Massachusetts Daily Collegian

Let’s ditch ‘be a man’

By Brianna Zimmerman

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Phrases like “that’s a real man,” “be a man” and “man up” are sexist, antiquated and overused.

Insults directed toward a woman may be something along the lines of telling her that she is dressed too provocatively, that she is not being ladylike or a handful of other sexist phrases designed to shame her into submissiveness. The blame or focus of the insult is targeted at women rather than men.

We perpetuate sexism against women through outwardly sexist remarks and through subtleties like word choice: females in leadership positions are seen as “bossy,” while males in the same positions are seen as “leaders.”

But there is something even more vitriolic about the insults directed toward men. Emasculating remarks often carry undertones of sexism toward both males and females. These remarks also carry stereotypes for what a man is supposed to be, creating standards for boys and men that are as unrealistic as the standards we hold for women.

When we tell males to “man up,” we are implying that the validity of a man’s existence relies on embodying male stereotypes, since it is naturally unfavorable for a man to resemble a woman. Women are stereotyped as inherently weak, whiny and generally incapable of fulfilling the variety of roles that men can. Why would a man want to act like a woman?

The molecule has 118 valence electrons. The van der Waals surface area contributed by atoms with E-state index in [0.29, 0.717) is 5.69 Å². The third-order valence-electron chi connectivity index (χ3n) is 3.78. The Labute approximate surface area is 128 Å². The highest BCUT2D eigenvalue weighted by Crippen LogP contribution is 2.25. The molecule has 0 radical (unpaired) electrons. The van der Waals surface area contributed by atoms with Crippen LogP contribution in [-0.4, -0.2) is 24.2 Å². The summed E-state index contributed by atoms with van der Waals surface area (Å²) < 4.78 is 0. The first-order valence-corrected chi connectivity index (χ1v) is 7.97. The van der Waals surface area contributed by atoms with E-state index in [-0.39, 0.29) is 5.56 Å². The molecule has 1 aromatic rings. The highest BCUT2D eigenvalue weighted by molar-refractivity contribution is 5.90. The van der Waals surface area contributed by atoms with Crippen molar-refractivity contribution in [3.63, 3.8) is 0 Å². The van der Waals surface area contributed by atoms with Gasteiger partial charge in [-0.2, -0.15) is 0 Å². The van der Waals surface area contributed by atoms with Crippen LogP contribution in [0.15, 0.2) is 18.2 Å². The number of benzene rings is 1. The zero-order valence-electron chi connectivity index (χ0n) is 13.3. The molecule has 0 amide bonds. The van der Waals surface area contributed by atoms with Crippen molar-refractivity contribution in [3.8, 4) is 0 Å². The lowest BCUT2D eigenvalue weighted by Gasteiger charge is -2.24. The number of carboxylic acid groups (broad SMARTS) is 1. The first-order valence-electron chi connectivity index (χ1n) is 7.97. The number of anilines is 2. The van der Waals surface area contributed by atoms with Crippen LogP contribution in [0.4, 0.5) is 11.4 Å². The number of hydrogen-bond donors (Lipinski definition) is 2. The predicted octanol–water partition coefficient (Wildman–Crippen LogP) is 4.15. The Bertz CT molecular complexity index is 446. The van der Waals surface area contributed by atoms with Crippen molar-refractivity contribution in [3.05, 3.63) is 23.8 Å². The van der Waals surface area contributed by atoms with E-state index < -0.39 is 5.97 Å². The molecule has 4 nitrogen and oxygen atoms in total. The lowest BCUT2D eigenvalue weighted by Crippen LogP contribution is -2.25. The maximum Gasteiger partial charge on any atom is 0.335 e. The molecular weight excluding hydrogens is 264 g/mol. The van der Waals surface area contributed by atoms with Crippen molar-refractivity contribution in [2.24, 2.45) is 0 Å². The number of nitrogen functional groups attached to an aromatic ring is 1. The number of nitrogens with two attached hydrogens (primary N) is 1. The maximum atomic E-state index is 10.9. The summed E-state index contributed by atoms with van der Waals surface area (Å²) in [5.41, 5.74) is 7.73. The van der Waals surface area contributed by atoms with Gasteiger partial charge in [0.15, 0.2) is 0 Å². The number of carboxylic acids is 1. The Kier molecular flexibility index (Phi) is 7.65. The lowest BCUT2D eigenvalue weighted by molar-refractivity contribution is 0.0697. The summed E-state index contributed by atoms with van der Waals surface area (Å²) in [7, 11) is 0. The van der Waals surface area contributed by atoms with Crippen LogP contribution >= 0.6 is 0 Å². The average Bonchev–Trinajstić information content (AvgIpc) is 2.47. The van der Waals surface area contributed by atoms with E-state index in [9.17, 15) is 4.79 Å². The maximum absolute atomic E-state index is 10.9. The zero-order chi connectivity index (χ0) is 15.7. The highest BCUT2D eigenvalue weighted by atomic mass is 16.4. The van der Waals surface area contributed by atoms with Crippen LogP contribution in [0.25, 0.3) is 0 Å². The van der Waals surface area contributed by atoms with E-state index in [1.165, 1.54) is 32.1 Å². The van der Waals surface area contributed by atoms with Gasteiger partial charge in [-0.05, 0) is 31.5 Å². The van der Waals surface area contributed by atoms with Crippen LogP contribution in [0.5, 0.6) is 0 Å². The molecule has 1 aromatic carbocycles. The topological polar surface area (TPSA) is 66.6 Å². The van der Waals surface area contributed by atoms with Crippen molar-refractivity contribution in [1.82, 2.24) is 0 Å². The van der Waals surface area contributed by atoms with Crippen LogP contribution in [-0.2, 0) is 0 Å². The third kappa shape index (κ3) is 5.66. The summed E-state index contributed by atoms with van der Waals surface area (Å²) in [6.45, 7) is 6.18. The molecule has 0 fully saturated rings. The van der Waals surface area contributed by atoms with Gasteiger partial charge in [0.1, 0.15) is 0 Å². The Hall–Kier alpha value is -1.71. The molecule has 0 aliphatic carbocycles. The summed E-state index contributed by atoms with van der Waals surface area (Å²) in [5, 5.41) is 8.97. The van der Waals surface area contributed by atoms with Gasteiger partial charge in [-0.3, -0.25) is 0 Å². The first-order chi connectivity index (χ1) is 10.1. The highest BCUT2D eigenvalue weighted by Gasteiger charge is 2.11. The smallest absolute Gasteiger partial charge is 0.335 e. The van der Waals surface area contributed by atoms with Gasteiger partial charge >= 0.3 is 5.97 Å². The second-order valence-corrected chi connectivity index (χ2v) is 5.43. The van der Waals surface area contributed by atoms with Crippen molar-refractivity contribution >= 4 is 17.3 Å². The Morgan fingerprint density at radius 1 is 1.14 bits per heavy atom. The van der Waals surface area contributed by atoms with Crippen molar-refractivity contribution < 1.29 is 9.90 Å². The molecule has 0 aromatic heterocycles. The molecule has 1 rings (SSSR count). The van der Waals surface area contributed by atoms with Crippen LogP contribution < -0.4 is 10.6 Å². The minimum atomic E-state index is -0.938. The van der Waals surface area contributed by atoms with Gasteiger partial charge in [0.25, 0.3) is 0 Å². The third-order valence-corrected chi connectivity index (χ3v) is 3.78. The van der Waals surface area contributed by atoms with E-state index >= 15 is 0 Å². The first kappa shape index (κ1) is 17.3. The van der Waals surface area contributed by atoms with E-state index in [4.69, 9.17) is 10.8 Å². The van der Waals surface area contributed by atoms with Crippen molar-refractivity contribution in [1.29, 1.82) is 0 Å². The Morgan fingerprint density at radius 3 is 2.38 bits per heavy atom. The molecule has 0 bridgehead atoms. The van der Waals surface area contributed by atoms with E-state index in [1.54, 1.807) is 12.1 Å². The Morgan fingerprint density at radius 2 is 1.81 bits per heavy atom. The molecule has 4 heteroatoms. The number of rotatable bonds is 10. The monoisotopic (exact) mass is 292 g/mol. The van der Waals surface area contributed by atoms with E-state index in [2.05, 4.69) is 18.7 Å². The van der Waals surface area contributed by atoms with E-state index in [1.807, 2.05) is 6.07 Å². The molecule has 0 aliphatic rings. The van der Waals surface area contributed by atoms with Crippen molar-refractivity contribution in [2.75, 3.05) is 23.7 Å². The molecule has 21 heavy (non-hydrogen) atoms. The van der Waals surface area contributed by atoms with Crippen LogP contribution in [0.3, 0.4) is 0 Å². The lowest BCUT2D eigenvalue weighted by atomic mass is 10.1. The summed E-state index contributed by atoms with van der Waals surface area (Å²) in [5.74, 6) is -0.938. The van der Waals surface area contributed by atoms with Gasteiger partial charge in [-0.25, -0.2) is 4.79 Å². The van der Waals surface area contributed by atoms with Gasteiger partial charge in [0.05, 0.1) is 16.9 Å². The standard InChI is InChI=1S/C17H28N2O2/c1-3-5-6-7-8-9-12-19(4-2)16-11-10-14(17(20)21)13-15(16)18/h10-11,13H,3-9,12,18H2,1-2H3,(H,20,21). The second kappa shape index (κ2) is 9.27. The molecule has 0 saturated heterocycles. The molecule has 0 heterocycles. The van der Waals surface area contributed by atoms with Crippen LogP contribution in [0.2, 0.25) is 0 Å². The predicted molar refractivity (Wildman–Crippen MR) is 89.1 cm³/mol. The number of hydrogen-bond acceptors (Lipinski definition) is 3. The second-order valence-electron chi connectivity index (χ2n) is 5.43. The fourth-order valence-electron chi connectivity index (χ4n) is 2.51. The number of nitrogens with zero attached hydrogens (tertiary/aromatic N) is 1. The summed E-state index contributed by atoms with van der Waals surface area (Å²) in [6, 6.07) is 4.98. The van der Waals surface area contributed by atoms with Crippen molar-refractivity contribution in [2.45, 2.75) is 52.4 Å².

Not only are we implying that masculinity is the most valuable asset to a man, but we are also insulting women by claiming that their position is unfavorable.

Occasionally, to dehumanize a man, we may tell him that he is “not a real man.”

Scrolling through my Facebook news feed, I see a picture in support of victims of domestic violence. The picture may be captioned, “Men who hurt women are not real men. Like if you agree.” By doing this, we aim to dehumanize perpetrators of domestic violence. What we are really doing is attempting to give a dignified face to masculinity by denying these perpetrators of their manhood. We also are implying that men have some righteous, dignified purpose that women do not have.

What does it mean to act like a man or to “man up?” There is this assumption that there is a universal standard for how men are supposed to act. There is not a universal standard; there are only social constructs and stereotypes. When we tell a male to “man up,” we are telling him to act tough. According to these stereotypes, men are supposed to be physically and mentally strong, dominating forces.

Men are supposed to be dominating? That sounds like a standard that could fuel violence against women.

When we push these ideas of masculinity on young boys, we are creating the wrong idea of how they should act. A world of damage can come with perpetuating the glorified stereotypes of manhood. These stereotypes may negatively manifest in boys: through steroid use to appear as the physical epitome of masculinity, or being in an abusive relationship to uphold the standard of domination.

It is only logical to avoid telling a male, particularly a young boy, to “man up.” We must consider the damaging impacts of the perpetuation of stereotypes regarding masculinity and femininity, even when it comes to something as subtle as word choice.

Brianna Zimmerman is a Collegian columnist and can be reached at [email protected]

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